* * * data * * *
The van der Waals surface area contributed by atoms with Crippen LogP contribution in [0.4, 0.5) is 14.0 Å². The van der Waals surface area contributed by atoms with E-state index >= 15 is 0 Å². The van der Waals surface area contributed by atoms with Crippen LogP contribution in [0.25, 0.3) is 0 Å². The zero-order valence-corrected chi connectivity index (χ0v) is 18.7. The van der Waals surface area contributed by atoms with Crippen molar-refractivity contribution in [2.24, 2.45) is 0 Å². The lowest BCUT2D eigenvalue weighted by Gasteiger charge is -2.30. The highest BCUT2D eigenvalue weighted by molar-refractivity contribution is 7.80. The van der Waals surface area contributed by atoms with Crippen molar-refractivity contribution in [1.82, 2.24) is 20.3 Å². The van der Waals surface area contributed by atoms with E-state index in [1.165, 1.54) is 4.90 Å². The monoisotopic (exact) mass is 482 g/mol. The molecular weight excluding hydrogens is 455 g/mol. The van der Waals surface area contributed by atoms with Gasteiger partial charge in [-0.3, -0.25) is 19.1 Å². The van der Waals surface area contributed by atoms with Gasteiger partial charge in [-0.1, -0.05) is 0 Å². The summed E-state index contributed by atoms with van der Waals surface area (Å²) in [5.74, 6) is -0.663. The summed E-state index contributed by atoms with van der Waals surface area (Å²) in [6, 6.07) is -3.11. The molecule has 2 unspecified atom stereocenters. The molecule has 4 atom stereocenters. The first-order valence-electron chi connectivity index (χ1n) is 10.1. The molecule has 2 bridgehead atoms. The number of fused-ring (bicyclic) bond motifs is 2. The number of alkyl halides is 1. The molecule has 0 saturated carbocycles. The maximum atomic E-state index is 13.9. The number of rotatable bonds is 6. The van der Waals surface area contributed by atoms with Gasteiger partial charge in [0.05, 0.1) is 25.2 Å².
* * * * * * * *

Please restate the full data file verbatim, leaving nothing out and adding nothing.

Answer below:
The van der Waals surface area contributed by atoms with Crippen LogP contribution in [0.4, 0.5) is 14.0 Å². The van der Waals surface area contributed by atoms with E-state index >= 15 is 0 Å². The van der Waals surface area contributed by atoms with Crippen LogP contribution in [0.25, 0.3) is 0 Å². The zero-order valence-corrected chi connectivity index (χ0v) is 18.7. The van der Waals surface area contributed by atoms with Crippen molar-refractivity contribution in [2.24, 2.45) is 0 Å². The lowest BCUT2D eigenvalue weighted by Gasteiger charge is -2.30. The highest BCUT2D eigenvalue weighted by molar-refractivity contribution is 7.80. The van der Waals surface area contributed by atoms with Crippen molar-refractivity contribution in [1.82, 2.24) is 20.3 Å². The van der Waals surface area contributed by atoms with E-state index in [1.165, 1.54) is 4.90 Å². The monoisotopic (exact) mass is 482 g/mol. The molecular weight excluding hydrogens is 455 g/mol. The van der Waals surface area contributed by atoms with Gasteiger partial charge in [-0.3, -0.25) is 19.1 Å². The van der Waals surface area contributed by atoms with Gasteiger partial charge in [-0.1, -0.05) is 0 Å². The summed E-state index contributed by atoms with van der Waals surface area (Å²) in [5.74, 6) is -0.663. The summed E-state index contributed by atoms with van der Waals surface area (Å²) in [6, 6.07) is -3.11. The molecule has 2 unspecified atom stereocenters. The molecule has 4 atom stereocenters. The first-order valence-electron chi connectivity index (χ1n) is 10.1. The molecule has 2 bridgehead atoms. The number of fused-ring (bicyclic) bond motifs is 2. The number of alkyl halides is 1. The molecule has 0 saturated carbocycles. The maximum atomic E-state index is 13.9. The number of rotatable bonds is 6. The van der Waals surface area contributed by atoms with Gasteiger partial charge in [0.05, 0.1) is 25.2 Å².